Amazingly, it has been more than ten years since Honda's last vehicle that carried the Vezel name. Elsewhere in the world it was called the XR-V or the HR-V (the European version featured here). It was a boxy, slightly disappointing SUV-style car that didn't really capture the public's attention. This time around though the company seem to have cracked it with their latest offering.
Coming rather late to the automotive crossover party, it is nevertheless an attractive proposition for those who prefer the high-riding nature of crossovers to more regular hatchbacks. Maybe Honda could have been a little more daring with the design, but they've played safe and gone for a conventional, if sporty, appearance.
The rounded front, curved window area and arching roof line all give the HR-V a tall coupé look, aided by a sleek and pronounced crease running through the two side doors that meets up with the window line. It's smart styling and we especially like the 'hidden' rear door handles. All models have two-wheel front drive and in some regions models are also offered with four-wheel drive and hybrid options.
Inside The Honda Vezel
The exterior then is attractive without being controversial but it's on the inside that Honda have really delivered. On the European range-topping model tested here the leather seats were really comfortable and it was the work of a moment to find the ideal driving position. Occupants are presented with a cohesive cabin design, with instruments and controls logically grouped in a manner that puts all the technology nicely to hand. There’s the usual mix of soft-touch and hard plastics, depending on model trim levels.
Although the external dimensions appear snug – this car is based on the company's evergreen Fit platform after all - the interior is surprisingly roomy with plenty of space in the back seats. In fact the available space is better than found in some slightly larger crossover / small SUV competitors. The same goes for the trunk. Overall, the interior has a premium feel about it and includes Honda's extremely practical magic seats that can be configured in different ways (regionally dependent).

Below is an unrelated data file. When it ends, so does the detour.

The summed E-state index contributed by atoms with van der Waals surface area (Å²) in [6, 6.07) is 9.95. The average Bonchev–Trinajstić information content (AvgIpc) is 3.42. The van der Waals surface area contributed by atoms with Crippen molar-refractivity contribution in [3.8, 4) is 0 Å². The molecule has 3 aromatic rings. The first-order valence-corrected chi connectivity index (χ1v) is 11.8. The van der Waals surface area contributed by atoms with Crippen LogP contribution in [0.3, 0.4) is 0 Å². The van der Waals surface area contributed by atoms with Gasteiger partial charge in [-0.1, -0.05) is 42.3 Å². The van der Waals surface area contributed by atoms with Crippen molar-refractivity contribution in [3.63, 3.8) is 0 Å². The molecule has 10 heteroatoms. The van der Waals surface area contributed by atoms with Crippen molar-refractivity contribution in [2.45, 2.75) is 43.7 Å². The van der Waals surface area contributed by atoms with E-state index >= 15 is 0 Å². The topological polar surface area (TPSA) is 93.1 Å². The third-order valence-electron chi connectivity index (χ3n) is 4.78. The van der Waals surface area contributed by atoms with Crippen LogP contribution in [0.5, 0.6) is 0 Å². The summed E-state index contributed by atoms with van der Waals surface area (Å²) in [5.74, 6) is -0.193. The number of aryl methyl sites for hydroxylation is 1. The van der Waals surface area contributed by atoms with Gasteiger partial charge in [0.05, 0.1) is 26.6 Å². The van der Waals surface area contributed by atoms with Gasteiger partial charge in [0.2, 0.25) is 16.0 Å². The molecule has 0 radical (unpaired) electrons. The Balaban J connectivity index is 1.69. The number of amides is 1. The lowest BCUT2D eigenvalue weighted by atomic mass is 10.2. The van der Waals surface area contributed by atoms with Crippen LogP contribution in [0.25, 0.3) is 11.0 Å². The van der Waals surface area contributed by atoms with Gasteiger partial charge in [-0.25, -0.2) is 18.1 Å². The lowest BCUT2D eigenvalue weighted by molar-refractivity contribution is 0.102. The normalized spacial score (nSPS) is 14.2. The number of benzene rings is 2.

Driving The Honda Vezel
The looks may be sporty but Honda clearly don't want to put off their buyers by making the suspension too firm. The Vezel is good to drive but although it has one of the most comfortable rides in its class, this softness induces lean into corners so don't expect sports car handling.
Engines on offer include a 128bhp 1.5L petrol and Honda's reliable 1.6-litre i-DTEC diesel. With 118bhp it is not tremendously powerful and can feel a little breathless in low gears. There's a choice of manual or CVT gearboxes. It is economical though. Again, depending upon where you live in the world other options may be available, like a 1.8L petrol engine or the more recent hybrids.
The Honda Vezel is a very good car; ideal for a small family. If the crossover image is for you then this is one car that should be on your shortlist.
Get in touch with us at MHH Japanese Cars for more details.